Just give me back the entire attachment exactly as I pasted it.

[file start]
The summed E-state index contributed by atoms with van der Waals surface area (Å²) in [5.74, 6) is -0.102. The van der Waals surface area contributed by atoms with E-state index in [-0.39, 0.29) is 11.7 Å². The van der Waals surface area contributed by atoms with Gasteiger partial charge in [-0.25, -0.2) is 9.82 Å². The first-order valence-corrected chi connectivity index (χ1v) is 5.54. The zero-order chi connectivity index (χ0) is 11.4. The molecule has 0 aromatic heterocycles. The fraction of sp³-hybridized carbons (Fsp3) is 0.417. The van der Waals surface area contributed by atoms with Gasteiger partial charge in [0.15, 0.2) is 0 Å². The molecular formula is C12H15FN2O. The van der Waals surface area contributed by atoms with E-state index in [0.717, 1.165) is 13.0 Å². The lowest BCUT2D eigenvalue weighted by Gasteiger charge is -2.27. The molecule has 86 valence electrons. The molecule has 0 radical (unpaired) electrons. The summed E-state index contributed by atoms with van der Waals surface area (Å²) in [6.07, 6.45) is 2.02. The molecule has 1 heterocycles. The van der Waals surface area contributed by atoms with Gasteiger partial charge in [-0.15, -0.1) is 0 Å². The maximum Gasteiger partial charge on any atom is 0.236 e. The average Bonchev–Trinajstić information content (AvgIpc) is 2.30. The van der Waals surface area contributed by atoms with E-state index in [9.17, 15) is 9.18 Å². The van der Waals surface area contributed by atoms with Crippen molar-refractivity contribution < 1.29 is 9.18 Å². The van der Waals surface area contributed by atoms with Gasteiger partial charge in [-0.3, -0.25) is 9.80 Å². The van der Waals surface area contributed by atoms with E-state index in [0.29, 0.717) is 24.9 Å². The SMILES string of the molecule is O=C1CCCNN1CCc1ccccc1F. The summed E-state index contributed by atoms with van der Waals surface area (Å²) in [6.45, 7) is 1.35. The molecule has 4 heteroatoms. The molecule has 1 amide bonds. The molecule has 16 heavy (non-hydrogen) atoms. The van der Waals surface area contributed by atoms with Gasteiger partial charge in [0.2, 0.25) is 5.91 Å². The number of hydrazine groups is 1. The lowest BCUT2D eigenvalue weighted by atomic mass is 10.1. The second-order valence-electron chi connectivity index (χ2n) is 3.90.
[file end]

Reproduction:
The summed E-state index contributed by atoms with van der Waals surface area (Å²) in [5.74, 6) is -0.102. The van der Waals surface area contributed by atoms with E-state index in [-0.39, 0.29) is 11.7 Å². The van der Waals surface area contributed by atoms with Gasteiger partial charge in [-0.25, -0.2) is 9.82 Å². The first-order valence-corrected chi connectivity index (χ1v) is 5.54. The zero-order chi connectivity index (χ0) is 11.4. The molecule has 0 aromatic heterocycles. The fraction of sp³-hybridized carbons (Fsp3) is 0.417. The van der Waals surface area contributed by atoms with Gasteiger partial charge in [0.15, 0.2) is 0 Å². The molecular formula is C12H15FN2O. The van der Waals surface area contributed by atoms with E-state index in [0.717, 1.165) is 13.0 Å². The lowest BCUT2D eigenvalue weighted by Gasteiger charge is -2.27. The molecule has 86 valence electrons. The molecule has 0 radical (unpaired) electrons. The summed E-state index contributed by atoms with van der Waals surface area (Å²) in [6.07, 6.45) is 2.02. The molecule has 1 heterocycles. The van der Waals surface area contributed by atoms with Gasteiger partial charge in [-0.15, -0.1) is 0 Å². The maximum Gasteiger partial charge on any atom is 0.236 e. The average Bonchev–Trinajstić information content (AvgIpc) is 2.30. The van der Waals surface area contributed by atoms with E-state index in [9.17, 15) is 9.18 Å². The van der Waals surface area contributed by atoms with Crippen molar-refractivity contribution < 1.29 is 9.18 Å². The van der Waals surface area contributed by atoms with Gasteiger partial charge in [-0.3, -0.25) is 9.80 Å². The van der Waals surface area contributed by atoms with E-state index in [0.29, 0.717) is 24.9 Å². The SMILES string of the molecule is O=C1CCCNN1CCc1ccccc1F. The summed E-state index contributed by atoms with van der Waals surface area (Å²) in [6.45, 7) is 1.35. The molecule has 4 heteroatoms. The molecule has 1 amide bonds. The molecule has 16 heavy (non-hydrogen) atoms. The van der Waals surface area contributed by atoms with Gasteiger partial charge in [0.2, 0.25) is 5.91 Å². The number of hydrazine groups is 1. The lowest BCUT2D eigenvalue weighted by atomic mass is 10.1. The second-order valence-electron chi connectivity index (χ2n) is 3.90.